If you and your partner have recently learned about an unexpected pregnancy, perhaps you’re feeling shocked. You had been using birth control, so how could this happen? Understandably, the news can seem stressful. There are often feelings of frustration and confusion after finding out your contraceptive method didn’t work as planned. Before you plan your next steps, gathering information from a reliable resource about contraception, as well as your pregnancy options, can be a healthy way to gradually move forward.
Are you wondering about your chances of getting pregnant on the pill? Are you concerned your contraceptive method may not have worked? Receive a free medical-grade pregnancy test at one of Avenue Women’s Center’s six locations in DuPage County. We are here to answer your questions in a confidential environment. Receive accurate information regarding your pregnancy options.
Contact us today for confidential care and support at no cost!
Why Do Contraceptives Sometimes Fail?
Oral contraceptives, or birth control pills, are hormones. If taken exactly as prescribed, they are usually 99.7% effective in preventing ovulation. While birth control can sometimes severely reduce the chances of you becoming pregnant, it cannot offer a 100% guarantee that you’ll never conceive. The odds of experiencing an unexpected pregnancy while taking the pill may increase if you do not take it exactly as it’s prescribed, along with a few other reasons.
The typical use rate (meaning taking into account the imperfections in taking the pill as prescribed) can reduce the effectiveness of birth control pills to about 91%. In other words, it can increase the risk of a possible pregnancy by up to 9% on average. One of the most frequent reasons women cite as to why the pill might have failed is that they missed a day, or they did not take it at the same time every day.
Some other possible reasons for the pill working less effectively may include:
- Vomiting or diarrhea for more than 48 hours.
- Taking antibiotics such as rifampin, the antifungal griseofulvin, certain anti-seizure meds, or the herbal supplement St. John’s wort.
- Body type, as some forms of birth control begin to lose effectiveness if you’re a certain
What Should I Do If I Suspect I May Be Pregnant?
Are you starting to experience pregnancy symptoms while you are taking birth control pills? Then it’s recommended you take a test to know for sure. Some common symptoms of early pregnancy may include missing a period, fatigue, increased urge to urinate, moodiness, nausea, breast tenderness, among others. Taking an at-home test is an option. But for more accurate results, it may be a good idea to confirm your condition through a doctor or a pregnancy consultant.
Through these professional resources, you can usually schedule an ultrasound exam. The sooner you know if you’re pregnant or not, then the sooner you can rule out the possibility of complications such as a miscarriage or an ectopic pregnancy. These conditions often require medical treatment. And early detection is often advised so there’s no delay in accessing care.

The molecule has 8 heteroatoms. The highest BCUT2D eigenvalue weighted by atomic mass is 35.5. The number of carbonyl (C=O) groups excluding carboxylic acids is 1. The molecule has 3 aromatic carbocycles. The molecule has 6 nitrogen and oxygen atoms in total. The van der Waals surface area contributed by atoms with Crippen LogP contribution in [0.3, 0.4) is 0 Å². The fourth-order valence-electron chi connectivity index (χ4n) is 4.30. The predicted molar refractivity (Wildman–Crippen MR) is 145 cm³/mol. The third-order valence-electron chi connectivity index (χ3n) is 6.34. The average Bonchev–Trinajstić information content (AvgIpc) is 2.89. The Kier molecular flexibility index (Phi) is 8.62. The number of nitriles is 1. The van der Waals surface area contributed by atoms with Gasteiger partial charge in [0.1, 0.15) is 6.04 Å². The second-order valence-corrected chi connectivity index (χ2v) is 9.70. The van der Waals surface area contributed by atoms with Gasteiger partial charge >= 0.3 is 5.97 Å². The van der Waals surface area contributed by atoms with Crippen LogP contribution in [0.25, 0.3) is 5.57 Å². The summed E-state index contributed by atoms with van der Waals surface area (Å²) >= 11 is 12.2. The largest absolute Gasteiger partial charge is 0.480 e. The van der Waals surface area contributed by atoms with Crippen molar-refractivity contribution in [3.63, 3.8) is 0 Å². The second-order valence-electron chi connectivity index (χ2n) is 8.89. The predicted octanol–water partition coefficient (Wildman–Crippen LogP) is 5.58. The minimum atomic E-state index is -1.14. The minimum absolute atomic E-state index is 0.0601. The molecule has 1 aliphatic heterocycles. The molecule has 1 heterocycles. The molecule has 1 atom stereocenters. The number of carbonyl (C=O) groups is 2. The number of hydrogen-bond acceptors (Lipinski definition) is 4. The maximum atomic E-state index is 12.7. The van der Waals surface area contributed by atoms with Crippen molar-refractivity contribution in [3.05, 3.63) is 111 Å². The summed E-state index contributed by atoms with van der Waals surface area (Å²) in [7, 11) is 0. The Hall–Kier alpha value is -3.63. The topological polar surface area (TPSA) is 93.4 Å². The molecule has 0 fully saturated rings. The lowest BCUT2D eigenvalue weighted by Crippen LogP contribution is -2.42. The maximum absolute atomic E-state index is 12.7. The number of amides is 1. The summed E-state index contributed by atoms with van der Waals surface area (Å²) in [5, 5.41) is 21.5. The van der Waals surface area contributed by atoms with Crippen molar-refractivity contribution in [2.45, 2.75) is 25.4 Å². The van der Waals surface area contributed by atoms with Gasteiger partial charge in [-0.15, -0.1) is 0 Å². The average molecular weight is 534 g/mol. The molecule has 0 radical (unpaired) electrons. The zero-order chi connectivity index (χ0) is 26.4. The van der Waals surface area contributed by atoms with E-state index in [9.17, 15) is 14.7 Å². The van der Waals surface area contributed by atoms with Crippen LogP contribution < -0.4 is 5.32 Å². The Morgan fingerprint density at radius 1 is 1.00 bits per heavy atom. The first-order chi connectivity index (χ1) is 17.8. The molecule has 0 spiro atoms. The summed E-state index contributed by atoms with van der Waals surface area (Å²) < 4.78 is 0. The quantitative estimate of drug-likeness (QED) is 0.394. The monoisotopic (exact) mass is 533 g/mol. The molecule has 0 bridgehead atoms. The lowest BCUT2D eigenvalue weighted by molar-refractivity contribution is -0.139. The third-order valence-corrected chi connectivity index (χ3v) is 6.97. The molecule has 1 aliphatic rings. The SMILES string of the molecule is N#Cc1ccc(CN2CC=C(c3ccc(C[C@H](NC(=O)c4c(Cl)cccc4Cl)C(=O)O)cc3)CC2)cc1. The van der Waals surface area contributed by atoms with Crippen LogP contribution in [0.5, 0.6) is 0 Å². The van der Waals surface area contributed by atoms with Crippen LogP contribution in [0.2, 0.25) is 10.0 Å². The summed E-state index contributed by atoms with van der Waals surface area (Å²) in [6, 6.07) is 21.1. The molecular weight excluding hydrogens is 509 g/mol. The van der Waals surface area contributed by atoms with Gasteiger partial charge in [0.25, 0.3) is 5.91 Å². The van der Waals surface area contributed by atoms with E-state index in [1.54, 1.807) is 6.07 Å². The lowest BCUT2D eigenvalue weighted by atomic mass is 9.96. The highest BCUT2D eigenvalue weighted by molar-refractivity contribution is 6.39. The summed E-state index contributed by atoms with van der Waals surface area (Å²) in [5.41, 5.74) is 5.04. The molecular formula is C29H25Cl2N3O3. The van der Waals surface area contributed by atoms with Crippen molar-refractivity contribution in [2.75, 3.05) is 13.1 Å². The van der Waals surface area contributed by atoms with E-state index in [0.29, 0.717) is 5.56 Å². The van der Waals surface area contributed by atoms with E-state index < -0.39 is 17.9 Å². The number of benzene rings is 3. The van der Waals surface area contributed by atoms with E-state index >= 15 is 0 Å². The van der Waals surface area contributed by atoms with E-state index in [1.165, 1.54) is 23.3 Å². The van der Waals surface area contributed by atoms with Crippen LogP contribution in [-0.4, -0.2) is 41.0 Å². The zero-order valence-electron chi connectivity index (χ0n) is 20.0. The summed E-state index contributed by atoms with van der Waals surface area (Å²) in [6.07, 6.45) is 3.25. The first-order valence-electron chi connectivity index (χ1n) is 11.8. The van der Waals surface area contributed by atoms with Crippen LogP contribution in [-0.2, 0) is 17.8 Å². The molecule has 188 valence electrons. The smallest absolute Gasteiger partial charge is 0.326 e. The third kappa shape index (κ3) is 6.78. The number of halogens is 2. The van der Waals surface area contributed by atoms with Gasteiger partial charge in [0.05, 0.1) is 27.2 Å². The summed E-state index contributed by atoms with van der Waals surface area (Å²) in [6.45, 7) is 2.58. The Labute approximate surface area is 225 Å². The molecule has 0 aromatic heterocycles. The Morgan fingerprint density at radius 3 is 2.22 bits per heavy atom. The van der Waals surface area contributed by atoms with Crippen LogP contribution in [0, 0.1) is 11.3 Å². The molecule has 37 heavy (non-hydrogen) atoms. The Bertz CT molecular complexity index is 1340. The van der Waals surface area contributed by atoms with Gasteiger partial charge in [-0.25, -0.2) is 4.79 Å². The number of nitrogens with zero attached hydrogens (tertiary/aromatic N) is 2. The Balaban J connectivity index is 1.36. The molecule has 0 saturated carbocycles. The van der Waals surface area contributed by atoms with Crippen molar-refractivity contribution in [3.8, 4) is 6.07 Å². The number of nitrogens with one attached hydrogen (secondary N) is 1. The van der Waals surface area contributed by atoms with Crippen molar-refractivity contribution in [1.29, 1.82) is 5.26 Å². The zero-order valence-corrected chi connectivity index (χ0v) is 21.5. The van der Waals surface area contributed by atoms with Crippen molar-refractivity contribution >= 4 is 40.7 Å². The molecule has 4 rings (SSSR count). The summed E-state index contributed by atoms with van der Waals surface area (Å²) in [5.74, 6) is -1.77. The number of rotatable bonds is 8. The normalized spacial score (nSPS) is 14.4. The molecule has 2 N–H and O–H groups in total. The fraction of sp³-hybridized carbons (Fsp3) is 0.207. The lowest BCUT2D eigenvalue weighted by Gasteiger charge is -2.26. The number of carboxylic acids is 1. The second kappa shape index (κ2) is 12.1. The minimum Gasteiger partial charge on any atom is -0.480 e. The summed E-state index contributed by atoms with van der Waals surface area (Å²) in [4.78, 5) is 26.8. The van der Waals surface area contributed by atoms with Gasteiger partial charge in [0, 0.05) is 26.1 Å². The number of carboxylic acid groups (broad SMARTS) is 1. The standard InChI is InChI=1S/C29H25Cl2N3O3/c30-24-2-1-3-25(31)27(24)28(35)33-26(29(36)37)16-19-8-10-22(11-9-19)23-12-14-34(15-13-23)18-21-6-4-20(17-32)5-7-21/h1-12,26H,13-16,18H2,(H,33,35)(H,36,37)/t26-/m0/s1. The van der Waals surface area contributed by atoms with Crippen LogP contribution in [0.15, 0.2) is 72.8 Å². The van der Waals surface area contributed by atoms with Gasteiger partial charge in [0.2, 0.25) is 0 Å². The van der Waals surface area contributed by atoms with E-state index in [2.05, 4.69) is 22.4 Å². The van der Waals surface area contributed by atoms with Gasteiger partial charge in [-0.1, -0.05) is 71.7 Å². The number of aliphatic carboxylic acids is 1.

Information on Pregnancy Options
On top of prioritizing your health, you can gather information about your options. This can seem scary and overwhelming at first. But this is why it can be helpful to refrain from going through the decision-making process alone. There’s a lot of information out there about your choices. And determining what’s accurate and what isn’t can be hard. It can also be beneficial to talk through your decision with a trusted form of support.
You may be hesitant to let someone in on your pregnancy news. But remaining in your headspace throughout what can sometimes be an emotional journey can create anxieties. Not talking about our feelings can bottle them up. When we’re alone with our thoughts during times of stress, we may be tempted to put pressure on ourselves. Without an encouraging form of support, it can be hard to remember to be kind to ourselves as we think about how to make a decision that will benefit us.
Try to remember you do not have to think about your choices in isolation, and there are plenty of resources who are willing to help by working with you.
If you’ve recently been surprised by the news of an unexpected pregnancy, or are concerned you might be pregnant, you may be wondering where you can go from here. Avenue Women’s Center understands there may be a lot of emotions at this time, and we’re here to answer questions about birth control, its failure rates, as well as your options. Take a free test today and receive accurate results right away. Our staff is here to partner with you through this journey, ensuring you have access to reliable information and support.
Schedule your free appointment with us today!
- Web MD. (Reviewed by Traci C. Johnson, MD on October 15, 2018) Can I Still Get Pregnant if I’m on the Pill?. Retrieved from: https://www.webmd.com/sex/birth-control/can-i-get-pregnant-if-on-pill#1
- Web MD. (Reviewed by Traci C. Johnson, MD on January 07, 2019) Why You Can Get Pregnant on Birth Control. Retrieved from: https://www.webmd.com/sex/birth-control/birth-control-failure-why#1
Reviewed by Patricia Kuenzi, APN-CNP, MSN, ANP, PNP.
The information provided here is general in nature. It is not a substitute for a consultation with a medical professional. Before any medical procedure, it is imperative that you discuss your personal medical history, risks, and concerns with your doctor. If you have questions during or after a procedure, your doctor should be immediately contacted. Avenue Women’s Center is not an emergency center. If you are experiencing severe symptoms, such as bleeding and/or pain, seek immediate medical attention. Contact your physician, go to an emergency room, or call 911.